pretrial motions | Definition

Doc's CJ Glossary by Adam J. McKee


Course: Introduction

Pretrial motions are motions made before a trial gets underway, such as motions to suppress evidence and motions to dismiss the case entirely for want of evidence.

Pretrial motions are legal documents that are filed by either the prosecution or defense attorneys before a trial begins. These motions are an important tool used in the criminal justice system to determine the admissibility of evidence and to ensure that the trial is fair and just.

Pretrial motions are typically filed by the defense but can also be filed by the prosecution. They are requests to the court to take certain actions before the trial begins, such as suppressing evidence, dismissing the case, or changing the venue. Pretrial motions are important because they can impact the outcome of a trial before it even starts.

One of the most common pretrial motions is the motion to suppress evidence. This motion is filed by the defense and requests that certain evidence be excluded from the trial. For example, if evidence was obtained illegally or in violation of the defendant’s rights, the defense can file a motion to suppress that evidence. If the motion is granted, the evidence cannot be used against the defendant in a trial, which can significantly impact the case.

Another common pretrial motion is the motion to dismiss the case for want of evidence. This motion is typically filed by the defense and argues that the prosecution does not have enough evidence to proceed with the case. If the motion is granted, the case is dismissed, and the defendant is free to go.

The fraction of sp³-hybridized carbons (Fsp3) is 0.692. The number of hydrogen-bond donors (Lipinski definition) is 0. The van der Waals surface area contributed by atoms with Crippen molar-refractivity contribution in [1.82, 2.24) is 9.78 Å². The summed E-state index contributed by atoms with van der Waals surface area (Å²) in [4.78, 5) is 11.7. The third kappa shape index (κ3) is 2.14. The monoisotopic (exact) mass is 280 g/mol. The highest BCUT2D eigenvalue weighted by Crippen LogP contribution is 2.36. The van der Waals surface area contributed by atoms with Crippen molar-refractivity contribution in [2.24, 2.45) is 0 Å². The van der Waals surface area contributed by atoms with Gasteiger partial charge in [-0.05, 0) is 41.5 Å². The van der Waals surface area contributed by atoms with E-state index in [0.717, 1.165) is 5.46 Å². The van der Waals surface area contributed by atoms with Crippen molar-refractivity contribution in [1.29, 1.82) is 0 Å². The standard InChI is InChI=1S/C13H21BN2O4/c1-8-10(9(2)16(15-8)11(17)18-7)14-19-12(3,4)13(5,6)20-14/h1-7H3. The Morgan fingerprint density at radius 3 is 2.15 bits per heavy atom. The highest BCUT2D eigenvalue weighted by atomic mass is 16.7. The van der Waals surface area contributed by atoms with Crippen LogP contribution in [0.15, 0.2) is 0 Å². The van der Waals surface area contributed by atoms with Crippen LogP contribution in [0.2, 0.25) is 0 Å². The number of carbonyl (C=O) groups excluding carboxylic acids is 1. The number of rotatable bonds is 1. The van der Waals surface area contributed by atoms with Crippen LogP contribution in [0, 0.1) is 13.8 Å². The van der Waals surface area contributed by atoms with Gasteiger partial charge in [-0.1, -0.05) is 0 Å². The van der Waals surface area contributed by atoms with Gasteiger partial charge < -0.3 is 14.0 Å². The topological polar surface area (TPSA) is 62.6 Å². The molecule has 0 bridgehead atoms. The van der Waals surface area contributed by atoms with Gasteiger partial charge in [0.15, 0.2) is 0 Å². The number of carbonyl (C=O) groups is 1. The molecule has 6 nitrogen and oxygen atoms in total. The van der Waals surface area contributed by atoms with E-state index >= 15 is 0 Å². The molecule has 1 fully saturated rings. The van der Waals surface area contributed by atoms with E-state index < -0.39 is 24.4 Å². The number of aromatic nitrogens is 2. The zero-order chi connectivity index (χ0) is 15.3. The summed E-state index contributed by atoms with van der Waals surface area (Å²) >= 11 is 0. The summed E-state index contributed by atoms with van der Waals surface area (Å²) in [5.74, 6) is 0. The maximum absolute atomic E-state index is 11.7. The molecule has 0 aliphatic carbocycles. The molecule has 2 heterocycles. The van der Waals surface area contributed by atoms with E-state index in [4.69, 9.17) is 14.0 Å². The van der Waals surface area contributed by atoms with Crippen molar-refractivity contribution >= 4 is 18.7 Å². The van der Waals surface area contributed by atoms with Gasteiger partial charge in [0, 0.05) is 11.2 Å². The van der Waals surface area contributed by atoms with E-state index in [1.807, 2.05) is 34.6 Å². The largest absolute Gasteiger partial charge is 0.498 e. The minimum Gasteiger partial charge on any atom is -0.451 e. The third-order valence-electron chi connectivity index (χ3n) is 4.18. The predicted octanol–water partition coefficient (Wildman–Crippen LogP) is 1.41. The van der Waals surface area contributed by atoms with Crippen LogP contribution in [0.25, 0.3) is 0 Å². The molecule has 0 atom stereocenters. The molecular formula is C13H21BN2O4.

Pretrial motions can also be filed by the prosecution. For example, the prosecution may file a motion to compel the defendant to provide DNA samples or other evidence that can be used against them at trial. The prosecution may also file a motion to change the venue of the trial if they believe that the defendant cannot receive a fair trial in the current location.

In addition to these common pretrial motions, there are many others that can be filed depending on the specifics of the case. Some examples include motions to dismiss for lack of jurisdiction, motions to suppress confessions, and motions to exclude expert testimony.

It is important to note that pretrial motions must be filed in a timely manner. In most cases, they must be filed before the trial begins or within a certain timeframe after the defendant is arraigned. If a motion is filed too late, it may be considered untimely, and the court may refuse to hear it.

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Last Modified: 04/18/2023


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